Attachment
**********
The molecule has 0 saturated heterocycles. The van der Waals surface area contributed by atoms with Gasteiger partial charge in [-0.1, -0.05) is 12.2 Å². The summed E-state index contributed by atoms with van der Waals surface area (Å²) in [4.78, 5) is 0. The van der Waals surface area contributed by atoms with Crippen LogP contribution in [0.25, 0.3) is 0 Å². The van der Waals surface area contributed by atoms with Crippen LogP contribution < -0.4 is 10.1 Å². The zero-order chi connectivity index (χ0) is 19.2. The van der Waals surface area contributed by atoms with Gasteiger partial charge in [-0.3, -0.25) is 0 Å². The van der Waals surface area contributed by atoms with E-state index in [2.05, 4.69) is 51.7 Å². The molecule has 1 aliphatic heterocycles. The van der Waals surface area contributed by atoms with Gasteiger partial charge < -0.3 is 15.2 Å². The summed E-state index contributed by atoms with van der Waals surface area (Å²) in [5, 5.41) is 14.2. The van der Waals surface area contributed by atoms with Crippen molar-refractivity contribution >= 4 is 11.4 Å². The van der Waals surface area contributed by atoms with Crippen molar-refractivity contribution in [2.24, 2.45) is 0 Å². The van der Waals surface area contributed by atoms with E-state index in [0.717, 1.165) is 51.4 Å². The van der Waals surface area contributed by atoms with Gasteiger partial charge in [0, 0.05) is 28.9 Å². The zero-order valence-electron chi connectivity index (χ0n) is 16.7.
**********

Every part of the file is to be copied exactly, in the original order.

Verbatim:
The molecule has 0 saturated heterocycles. The van der Waals surface area contributed by atoms with Gasteiger partial charge in [-0.1, -0.05) is 12.2 Å². The summed E-state index contributed by atoms with van der Waals surface area (Å²) in [4.78, 5) is 0. The van der Waals surface area contributed by atoms with Crippen LogP contribution in [0.25, 0.3) is 0 Å². The van der Waals surface area contributed by atoms with Crippen LogP contribution < -0.4 is 10.1 Å². The zero-order chi connectivity index (χ0) is 19.2. The van der Waals surface area contributed by atoms with Gasteiger partial charge in [-0.3, -0.25) is 0 Å². The van der Waals surface area contributed by atoms with E-state index in [2.05, 4.69) is 51.7 Å². The molecule has 1 aliphatic heterocycles. The van der Waals surface area contributed by atoms with Gasteiger partial charge < -0.3 is 15.2 Å². The summed E-state index contributed by atoms with van der Waals surface area (Å²) in [5, 5.41) is 14.2. The van der Waals surface area contributed by atoms with Crippen molar-refractivity contribution >= 4 is 11.4 Å². The van der Waals surface area contributed by atoms with Crippen molar-refractivity contribution in [2.24, 2.45) is 0 Å². The van der Waals surface area contributed by atoms with E-state index in [0.717, 1.165) is 51.4 Å². The van der Waals surface area contributed by atoms with Gasteiger partial charge in [0, 0.05) is 28.9 Å². The zero-order valence-electron chi connectivity index (χ0n) is 16.7.